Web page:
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Obama, Castro, and the Pope find peace in Canada

Alan Gross embraces Tim Rieser (C, back to camera), a member of U.S. Senator Patrick Leahy's office, on the tarmac as he disembarks from a U.S. government plane with wife Judy (L) at Joint Base Andrews in Maryland outside Washington December 17, 2014 (Reuters/Jill Zuckman)The heat was turned up Wednesday when President Obama announced a new direction regarding Cuban policy. Unthawing the frozen relationship that started during the Cold War era, the president said he is cutting loose the shackles of the past and taking a new approach into the future. This new approach includes Cuba's immediate release of American Alan Gross and America's easing travel restrictions for US citizens, expansion of commercial sales and exports, and the possible opening of a U.S. Embassy in Havana.

The unthawing of relations caused a flood of responses in opposition. Florida Senator Marco Rubio called the move "another concession to tyranny" by the Obama administration. The possible Republican candidate for president in 2016 went on to say that the decision was "absurd and it's part of a long record of coddling dictators and tyrants." Believing the president to the "worst negotiator since Jimmy Carter," Rubio was joined in opposition by New Jersey Democratic Senator Robert Menendez, who claimed the move "vindicated the brutal behavior of the Cuban government."

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Torture, Jesus, and Tom Cruise

A prisoner at Guatanamo Bay prison is held up, propped up, carried along by two US Soldiers along a gravel path to a line of waiting US soldiers (Credit: US Department of Defense/Reuters/Shane T. McCoy) Over the years, Tom Cruise has taught us a number of lessons. In Risky Business, Cruise demonstrated to us the fun to be had in slipping and sliding across a wooden floor. He reminded us in Jerry Maguire that it is not all about the money, but it is important to show me the money. He taught us no mission is impossible, except if you appear on Oprah and proceed to jump up and down on a couch. Then it is impossible to regain credibility. But maybe the most interesting lesson he taught us was found in Minority Report. The movie revolves around this pivotal question:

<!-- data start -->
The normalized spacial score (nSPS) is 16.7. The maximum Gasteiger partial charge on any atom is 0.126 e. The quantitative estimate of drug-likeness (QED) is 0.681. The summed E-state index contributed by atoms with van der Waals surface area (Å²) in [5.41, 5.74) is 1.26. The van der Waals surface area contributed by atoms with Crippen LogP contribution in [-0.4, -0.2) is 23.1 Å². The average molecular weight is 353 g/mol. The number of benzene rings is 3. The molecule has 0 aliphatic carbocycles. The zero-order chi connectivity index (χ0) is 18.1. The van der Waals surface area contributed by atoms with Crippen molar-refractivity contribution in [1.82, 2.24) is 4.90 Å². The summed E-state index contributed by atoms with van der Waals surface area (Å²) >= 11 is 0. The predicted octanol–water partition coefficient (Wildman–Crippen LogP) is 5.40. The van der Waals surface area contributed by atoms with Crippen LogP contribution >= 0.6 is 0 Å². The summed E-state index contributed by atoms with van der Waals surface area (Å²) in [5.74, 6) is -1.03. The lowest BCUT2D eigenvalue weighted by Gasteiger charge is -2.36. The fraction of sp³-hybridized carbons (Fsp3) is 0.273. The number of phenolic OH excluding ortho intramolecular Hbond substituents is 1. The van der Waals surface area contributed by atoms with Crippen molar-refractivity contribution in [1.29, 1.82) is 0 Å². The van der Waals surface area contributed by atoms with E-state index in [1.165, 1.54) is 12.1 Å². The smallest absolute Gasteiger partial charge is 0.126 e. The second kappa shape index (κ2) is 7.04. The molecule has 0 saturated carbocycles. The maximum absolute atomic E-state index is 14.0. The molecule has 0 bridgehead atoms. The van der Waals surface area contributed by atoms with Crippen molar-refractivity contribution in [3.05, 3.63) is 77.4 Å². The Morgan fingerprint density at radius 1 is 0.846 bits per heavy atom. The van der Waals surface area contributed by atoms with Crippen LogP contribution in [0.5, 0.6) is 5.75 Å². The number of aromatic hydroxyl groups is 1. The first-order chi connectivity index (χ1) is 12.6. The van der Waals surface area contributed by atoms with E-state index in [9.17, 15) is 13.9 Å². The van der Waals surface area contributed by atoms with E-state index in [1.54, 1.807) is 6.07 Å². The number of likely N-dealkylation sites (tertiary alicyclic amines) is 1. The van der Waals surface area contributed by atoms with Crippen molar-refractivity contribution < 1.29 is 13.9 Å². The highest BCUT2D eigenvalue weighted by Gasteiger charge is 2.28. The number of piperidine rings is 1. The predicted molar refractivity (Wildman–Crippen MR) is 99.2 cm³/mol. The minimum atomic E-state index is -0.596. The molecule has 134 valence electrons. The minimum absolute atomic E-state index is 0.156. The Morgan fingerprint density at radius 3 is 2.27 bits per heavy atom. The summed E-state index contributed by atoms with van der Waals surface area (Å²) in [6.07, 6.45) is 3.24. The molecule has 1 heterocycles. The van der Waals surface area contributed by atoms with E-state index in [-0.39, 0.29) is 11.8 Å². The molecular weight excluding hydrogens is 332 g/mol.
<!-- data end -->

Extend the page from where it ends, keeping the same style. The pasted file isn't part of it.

Is it possible to predict future behavior based upon present circumstances? And if it is possible, is it right?

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Charlie Brown and Winston Churchill, 50 years later

 Charlie Brown standing beside his Christmas tree in A Charlie Brown Christmas, an animated musical television special based on the comic strip Peanuts (Credit: Charles M. Schulz) Charlie Brown turned 50 this December.  Or at least, his Christmas show did.

A Charlie Brown Christmas nearly didn't make it to the air in 1965.  CBS executives thought the plot was too slow and didn't like the jazz music sound track.  They allowed the show to air but said "it will probably be the first and last Charlie Brown show."  It turned out, half the country watched when the show aired on December 9, 1965.  It led to four feature films (a fifth is planned for November 2015) and 45 television specials.

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